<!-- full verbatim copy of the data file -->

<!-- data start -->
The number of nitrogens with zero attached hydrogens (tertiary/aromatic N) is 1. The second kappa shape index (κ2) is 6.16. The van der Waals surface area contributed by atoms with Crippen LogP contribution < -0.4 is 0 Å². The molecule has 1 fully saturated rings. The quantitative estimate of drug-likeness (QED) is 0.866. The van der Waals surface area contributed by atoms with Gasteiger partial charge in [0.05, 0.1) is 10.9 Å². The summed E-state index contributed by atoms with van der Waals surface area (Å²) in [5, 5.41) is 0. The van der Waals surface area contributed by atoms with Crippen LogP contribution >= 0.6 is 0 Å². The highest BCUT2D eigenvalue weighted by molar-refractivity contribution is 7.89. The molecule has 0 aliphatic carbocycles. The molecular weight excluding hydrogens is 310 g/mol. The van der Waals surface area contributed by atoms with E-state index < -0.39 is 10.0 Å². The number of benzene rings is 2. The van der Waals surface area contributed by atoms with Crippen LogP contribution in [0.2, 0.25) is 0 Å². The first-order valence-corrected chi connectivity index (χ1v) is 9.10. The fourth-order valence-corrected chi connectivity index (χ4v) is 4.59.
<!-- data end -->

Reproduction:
The number of nitrogens with zero attached hydrogens (tertiary/aromatic N) is 1. The second kappa shape index (κ2) is 6.16. The van der Waals surface area contributed by atoms with Crippen LogP contribution < -0.4 is 0 Å². The molecule has 1 fully saturated rings. The quantitative estimate of drug-likeness (QED) is 0.866. The van der Waals surface area contributed by atoms with Gasteiger partial charge in [0.05, 0.1) is 10.9 Å². The summed E-state index contributed by atoms with van der Waals surface area (Å²) in [5, 5.41) is 0. The van der Waals surface area contributed by atoms with Crippen LogP contribution >= 0.6 is 0 Å². The highest BCUT2D eigenvalue weighted by molar-refractivity contribution is 7.89. The molecule has 0 aliphatic carbocycles. The molecular weight excluding hydrogens is 310 g/mol. The van der Waals surface area contributed by atoms with E-state index < -0.39 is 10.0 Å². The number of benzene rings is 2. The van der Waals surface area contributed by atoms with Crippen LogP contribution in [0.2, 0.25) is 0 Å². The first-order valence-corrected chi connectivity index (χ1v) is 9.10. The fourth-order valence-corrected chi connectivity index (χ4v) is 4.59.